The Heirloom Thinline also comes with head and tail bands, and two ribbon markers that match the color of the cover.
This Bible is a black letter edition with 8 pt. Lexicon font. It is printed uniformly with sharp contrast against the 28 g.s.m. PDL Indopaque European Bible paper. The paper has an opacity rating of 79 which is pretty good considering the weight of the paper.
In the back you’ll find, Weights and Measures, Abbreviations, Concordance, and Maps. The concordance is a three column format and pretty decent for a thinline edition.
In the back there are 8 color maps.
Here are some pictures highlighting the flexibility of this Bible.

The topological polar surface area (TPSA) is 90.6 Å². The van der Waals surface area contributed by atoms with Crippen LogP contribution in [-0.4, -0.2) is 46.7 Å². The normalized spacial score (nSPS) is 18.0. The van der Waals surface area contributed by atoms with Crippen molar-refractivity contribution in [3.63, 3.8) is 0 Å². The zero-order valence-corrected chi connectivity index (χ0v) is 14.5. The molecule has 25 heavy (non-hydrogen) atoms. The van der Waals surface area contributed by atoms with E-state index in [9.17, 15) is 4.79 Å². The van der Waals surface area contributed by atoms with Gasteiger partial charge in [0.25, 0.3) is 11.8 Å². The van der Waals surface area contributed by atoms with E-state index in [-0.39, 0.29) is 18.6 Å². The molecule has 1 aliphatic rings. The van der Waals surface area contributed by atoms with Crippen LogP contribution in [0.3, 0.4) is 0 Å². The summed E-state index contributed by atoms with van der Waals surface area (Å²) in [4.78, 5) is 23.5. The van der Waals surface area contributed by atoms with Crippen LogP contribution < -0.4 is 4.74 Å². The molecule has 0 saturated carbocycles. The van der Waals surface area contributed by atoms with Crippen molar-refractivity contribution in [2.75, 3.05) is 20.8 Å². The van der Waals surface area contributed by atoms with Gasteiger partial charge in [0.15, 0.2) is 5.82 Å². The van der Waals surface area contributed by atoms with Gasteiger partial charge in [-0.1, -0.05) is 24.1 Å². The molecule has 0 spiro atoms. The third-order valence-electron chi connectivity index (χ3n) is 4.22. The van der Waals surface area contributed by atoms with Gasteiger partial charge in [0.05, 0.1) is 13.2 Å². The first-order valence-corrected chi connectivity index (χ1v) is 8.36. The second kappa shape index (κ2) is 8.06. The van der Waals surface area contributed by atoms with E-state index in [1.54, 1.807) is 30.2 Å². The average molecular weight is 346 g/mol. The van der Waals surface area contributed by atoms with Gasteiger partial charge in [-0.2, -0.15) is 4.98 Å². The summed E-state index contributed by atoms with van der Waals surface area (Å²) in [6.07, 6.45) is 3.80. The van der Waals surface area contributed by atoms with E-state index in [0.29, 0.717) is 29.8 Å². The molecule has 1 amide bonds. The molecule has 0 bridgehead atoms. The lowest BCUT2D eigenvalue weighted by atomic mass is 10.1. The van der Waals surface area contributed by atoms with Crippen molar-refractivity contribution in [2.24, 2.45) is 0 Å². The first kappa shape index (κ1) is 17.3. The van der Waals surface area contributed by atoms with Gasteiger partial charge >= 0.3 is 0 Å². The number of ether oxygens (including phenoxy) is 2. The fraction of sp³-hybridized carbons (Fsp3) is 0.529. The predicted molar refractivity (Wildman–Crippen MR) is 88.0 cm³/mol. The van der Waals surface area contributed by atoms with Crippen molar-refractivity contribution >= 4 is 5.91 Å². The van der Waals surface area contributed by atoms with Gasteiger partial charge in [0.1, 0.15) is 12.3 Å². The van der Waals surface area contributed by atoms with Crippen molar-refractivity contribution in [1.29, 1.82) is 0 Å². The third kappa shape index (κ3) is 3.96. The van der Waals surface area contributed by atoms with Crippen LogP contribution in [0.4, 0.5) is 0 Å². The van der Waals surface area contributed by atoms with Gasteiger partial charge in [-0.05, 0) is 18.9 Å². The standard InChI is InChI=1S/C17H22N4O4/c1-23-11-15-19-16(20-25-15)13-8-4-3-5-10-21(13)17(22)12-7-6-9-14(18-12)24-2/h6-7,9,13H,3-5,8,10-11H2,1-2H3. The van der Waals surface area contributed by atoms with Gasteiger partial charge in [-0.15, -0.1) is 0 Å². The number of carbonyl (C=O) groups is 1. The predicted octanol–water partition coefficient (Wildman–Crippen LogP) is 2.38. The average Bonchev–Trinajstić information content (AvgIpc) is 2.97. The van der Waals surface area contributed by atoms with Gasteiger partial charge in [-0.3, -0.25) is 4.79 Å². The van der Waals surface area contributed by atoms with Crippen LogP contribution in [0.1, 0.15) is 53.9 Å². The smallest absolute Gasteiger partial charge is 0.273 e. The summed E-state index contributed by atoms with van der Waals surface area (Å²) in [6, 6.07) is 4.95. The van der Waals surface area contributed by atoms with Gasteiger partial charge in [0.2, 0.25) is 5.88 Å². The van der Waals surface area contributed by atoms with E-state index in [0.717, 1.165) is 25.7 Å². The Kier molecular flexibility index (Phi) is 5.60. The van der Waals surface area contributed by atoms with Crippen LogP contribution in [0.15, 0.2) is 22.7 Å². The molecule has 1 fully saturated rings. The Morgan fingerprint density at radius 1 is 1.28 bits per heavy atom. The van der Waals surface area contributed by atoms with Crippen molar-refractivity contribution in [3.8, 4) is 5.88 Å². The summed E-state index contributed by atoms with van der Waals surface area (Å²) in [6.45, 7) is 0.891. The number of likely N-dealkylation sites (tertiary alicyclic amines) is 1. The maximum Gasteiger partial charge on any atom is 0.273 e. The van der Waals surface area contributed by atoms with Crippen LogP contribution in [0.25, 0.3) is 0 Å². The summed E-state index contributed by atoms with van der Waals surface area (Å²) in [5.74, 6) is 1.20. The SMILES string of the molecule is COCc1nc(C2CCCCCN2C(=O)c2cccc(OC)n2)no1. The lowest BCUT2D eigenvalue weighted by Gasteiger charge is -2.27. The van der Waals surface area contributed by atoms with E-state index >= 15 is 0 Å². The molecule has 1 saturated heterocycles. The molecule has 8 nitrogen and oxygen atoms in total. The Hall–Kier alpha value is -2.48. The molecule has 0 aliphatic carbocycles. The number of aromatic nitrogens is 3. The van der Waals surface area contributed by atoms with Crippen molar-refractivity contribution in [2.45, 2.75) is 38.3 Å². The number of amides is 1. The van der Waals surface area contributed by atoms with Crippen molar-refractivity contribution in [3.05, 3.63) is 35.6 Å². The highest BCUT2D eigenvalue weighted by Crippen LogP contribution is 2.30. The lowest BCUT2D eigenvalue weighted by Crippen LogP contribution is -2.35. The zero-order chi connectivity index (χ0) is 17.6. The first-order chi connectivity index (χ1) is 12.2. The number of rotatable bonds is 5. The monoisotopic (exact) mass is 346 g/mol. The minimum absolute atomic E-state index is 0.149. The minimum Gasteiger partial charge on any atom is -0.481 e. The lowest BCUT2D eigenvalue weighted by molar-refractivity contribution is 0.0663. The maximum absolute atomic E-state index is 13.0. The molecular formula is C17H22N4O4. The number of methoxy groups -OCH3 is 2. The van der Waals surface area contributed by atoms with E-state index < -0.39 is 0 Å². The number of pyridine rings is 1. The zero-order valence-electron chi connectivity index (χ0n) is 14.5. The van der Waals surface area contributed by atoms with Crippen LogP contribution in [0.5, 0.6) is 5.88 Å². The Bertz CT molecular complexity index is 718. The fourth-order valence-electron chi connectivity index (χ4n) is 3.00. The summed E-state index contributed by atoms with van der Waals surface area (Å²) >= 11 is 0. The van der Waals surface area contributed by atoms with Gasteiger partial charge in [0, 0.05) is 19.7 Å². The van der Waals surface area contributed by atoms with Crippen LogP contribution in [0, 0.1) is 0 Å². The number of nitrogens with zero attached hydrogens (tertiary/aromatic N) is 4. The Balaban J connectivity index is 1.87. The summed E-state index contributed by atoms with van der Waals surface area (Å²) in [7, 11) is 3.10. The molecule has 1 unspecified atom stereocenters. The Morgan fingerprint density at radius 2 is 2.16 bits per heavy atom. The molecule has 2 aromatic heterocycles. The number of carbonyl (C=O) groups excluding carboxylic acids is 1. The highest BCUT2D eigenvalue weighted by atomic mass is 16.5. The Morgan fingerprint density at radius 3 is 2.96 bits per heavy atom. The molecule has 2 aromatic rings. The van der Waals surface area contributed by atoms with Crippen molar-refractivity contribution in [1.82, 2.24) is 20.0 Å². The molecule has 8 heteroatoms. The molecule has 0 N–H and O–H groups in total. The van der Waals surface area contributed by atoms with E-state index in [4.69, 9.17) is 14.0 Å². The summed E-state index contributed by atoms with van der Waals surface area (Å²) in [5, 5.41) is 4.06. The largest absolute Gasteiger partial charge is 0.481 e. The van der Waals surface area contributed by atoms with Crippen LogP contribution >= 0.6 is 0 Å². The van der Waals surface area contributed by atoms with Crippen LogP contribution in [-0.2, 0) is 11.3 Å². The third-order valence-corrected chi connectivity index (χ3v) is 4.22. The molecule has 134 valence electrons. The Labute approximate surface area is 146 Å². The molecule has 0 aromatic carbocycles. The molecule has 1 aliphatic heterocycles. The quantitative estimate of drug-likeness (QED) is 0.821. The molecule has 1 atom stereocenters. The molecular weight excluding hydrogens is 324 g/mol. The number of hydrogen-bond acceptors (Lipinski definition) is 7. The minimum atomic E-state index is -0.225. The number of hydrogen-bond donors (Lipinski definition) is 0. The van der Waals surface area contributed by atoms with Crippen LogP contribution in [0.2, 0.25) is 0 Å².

There is no reason this Bible should wear out in your lifetime, but if it does fail due to materials or workmanship, it has a lifetime warranty from Crossway. I doubt you’ll have to use it. This is a high quality, premium Bible. The cover is flexible and so is the text block, due to the sewn spine. Whether you are holding it, or reading it while it lays on a desk or table you won’t have to fight against the cover. (after the hinge is broken in.) It is comfortable to hold due to it’s size and weight. The font is big enough to read without undue eyestrain. The opacity of the paper aids in the legibility as well. The bottom line, if you are looking for a high quality, edge lined, thinline Bible look no more. You can pick up a copy direct from Crossway, or purchase one from any of these online retailers, Amazon, Christianbook, or Evangelicalbible. Make sure to check out the rest of the pictures on my Flickr page.